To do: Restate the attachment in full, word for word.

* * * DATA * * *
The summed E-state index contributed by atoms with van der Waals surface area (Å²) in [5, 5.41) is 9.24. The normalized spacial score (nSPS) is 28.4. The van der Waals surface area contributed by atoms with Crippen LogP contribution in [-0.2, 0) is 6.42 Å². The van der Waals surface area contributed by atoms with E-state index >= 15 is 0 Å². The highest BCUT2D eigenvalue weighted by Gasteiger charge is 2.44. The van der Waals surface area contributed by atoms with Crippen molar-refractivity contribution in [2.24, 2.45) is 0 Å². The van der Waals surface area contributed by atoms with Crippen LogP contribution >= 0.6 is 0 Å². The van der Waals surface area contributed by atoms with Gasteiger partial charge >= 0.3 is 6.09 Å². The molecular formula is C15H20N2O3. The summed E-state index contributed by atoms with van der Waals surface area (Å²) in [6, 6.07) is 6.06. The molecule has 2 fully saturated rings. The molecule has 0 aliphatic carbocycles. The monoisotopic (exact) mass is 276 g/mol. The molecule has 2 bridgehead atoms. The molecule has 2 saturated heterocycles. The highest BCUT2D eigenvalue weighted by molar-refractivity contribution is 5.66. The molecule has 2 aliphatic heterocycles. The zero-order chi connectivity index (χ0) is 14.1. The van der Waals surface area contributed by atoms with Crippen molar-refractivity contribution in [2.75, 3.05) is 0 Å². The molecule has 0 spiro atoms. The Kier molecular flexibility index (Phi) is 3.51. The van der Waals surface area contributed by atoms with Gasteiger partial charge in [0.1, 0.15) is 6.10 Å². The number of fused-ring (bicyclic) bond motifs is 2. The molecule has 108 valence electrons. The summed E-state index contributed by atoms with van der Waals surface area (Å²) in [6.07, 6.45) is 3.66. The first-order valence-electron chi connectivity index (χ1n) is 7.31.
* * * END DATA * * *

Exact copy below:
The summed E-state index contributed by atoms with van der Waals surface area (Å²) in [5, 5.41) is 9.24. The normalized spacial score (nSPS) is 28.4. The van der Waals surface area contributed by atoms with Crippen LogP contribution in [-0.2, 0) is 6.42 Å². The van der Waals surface area contributed by atoms with E-state index >= 15 is 0 Å². The highest BCUT2D eigenvalue weighted by Gasteiger charge is 2.44. The van der Waals surface area contributed by atoms with Crippen molar-refractivity contribution in [2.24, 2.45) is 0 Å². The van der Waals surface area contributed by atoms with Crippen LogP contribution >= 0.6 is 0 Å². The van der Waals surface area contributed by atoms with Gasteiger partial charge >= 0.3 is 6.09 Å². The molecular formula is C15H20N2O3. The summed E-state index contributed by atoms with van der Waals surface area (Å²) in [6, 6.07) is 6.06. The molecule has 2 fully saturated rings. The molecule has 0 aliphatic carbocycles. The monoisotopic (exact) mass is 276 g/mol. The molecule has 2 bridgehead atoms. The molecule has 2 saturated heterocycles. The highest BCUT2D eigenvalue weighted by molar-refractivity contribution is 5.66. The molecule has 2 aliphatic heterocycles. The zero-order chi connectivity index (χ0) is 14.1. The van der Waals surface area contributed by atoms with Crippen molar-refractivity contribution in [2.75, 3.05) is 0 Å². The molecule has 0 spiro atoms. The Kier molecular flexibility index (Phi) is 3.51. The van der Waals surface area contributed by atoms with Gasteiger partial charge in [0.1, 0.15) is 6.10 Å². The number of fused-ring (bicyclic) bond motifs is 2. The molecule has 108 valence electrons. The summed E-state index contributed by atoms with van der Waals surface area (Å²) in [6.07, 6.45) is 3.66. The first-order valence-electron chi connectivity index (χ1n) is 7.31.